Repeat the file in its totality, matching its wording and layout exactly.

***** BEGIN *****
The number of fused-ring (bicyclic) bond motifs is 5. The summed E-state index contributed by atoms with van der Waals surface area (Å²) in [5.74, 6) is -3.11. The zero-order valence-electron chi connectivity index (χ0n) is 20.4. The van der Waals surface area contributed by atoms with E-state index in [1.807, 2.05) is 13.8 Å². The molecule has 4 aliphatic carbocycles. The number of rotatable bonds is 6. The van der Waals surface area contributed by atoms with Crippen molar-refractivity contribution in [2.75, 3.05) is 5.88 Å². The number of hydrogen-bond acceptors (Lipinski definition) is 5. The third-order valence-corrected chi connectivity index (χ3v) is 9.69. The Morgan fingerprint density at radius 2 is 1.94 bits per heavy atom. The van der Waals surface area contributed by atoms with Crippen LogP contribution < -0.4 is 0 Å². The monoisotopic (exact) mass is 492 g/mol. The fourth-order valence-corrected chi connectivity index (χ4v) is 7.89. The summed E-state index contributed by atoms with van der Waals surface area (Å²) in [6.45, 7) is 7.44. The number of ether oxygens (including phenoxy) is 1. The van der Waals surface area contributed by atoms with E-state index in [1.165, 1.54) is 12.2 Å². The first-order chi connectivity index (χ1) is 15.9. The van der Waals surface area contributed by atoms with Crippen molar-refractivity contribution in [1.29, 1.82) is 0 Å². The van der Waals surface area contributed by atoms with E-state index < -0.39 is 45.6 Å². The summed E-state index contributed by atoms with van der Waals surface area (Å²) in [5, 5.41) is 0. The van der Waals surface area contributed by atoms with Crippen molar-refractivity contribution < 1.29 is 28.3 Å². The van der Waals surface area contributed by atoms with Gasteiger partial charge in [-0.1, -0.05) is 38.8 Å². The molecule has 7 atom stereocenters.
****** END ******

The number of fused-ring (bicyclic) bond motifs is 5. The summed E-state index contributed by atoms with van der Waals surface area (Å²) in [5.74, 6) is -3.11. The zero-order valence-electron chi connectivity index (χ0n) is 20.4. The van der Waals surface area contributed by atoms with E-state index in [1.807, 2.05) is 13.8 Å². The molecule has 4 aliphatic carbocycles. The number of rotatable bonds is 6. The van der Waals surface area contributed by atoms with Crippen molar-refractivity contribution in [2.75, 3.05) is 5.88 Å². The number of hydrogen-bond acceptors (Lipinski definition) is 5. The third-order valence-corrected chi connectivity index (χ3v) is 9.69. The Morgan fingerprint density at radius 2 is 1.94 bits per heavy atom. The van der Waals surface area contributed by atoms with Crippen LogP contribution < -0.4 is 0 Å². The monoisotopic (exact) mass is 492 g/mol. The fourth-order valence-corrected chi connectivity index (χ4v) is 7.89. The summed E-state index contributed by atoms with van der Waals surface area (Å²) in [6.45, 7) is 7.44. The number of ether oxygens (including phenoxy) is 1. The van der Waals surface area contributed by atoms with E-state index in [1.165, 1.54) is 12.2 Å². The first-order chi connectivity index (χ1) is 15.9. The van der Waals surface area contributed by atoms with Crippen molar-refractivity contribution in [1.29, 1.82) is 0 Å². The van der Waals surface area contributed by atoms with E-state index < -0.39 is 45.6 Å². The summed E-state index contributed by atoms with van der Waals surface area (Å²) in [5, 5.41) is 0. The van der Waals surface area contributed by atoms with Crippen molar-refractivity contribution < 1.29 is 28.3 Å². The van der Waals surface area contributed by atoms with Gasteiger partial charge in [-0.1, -0.05) is 38.8 Å². The molecule has 7 atom stereocenters.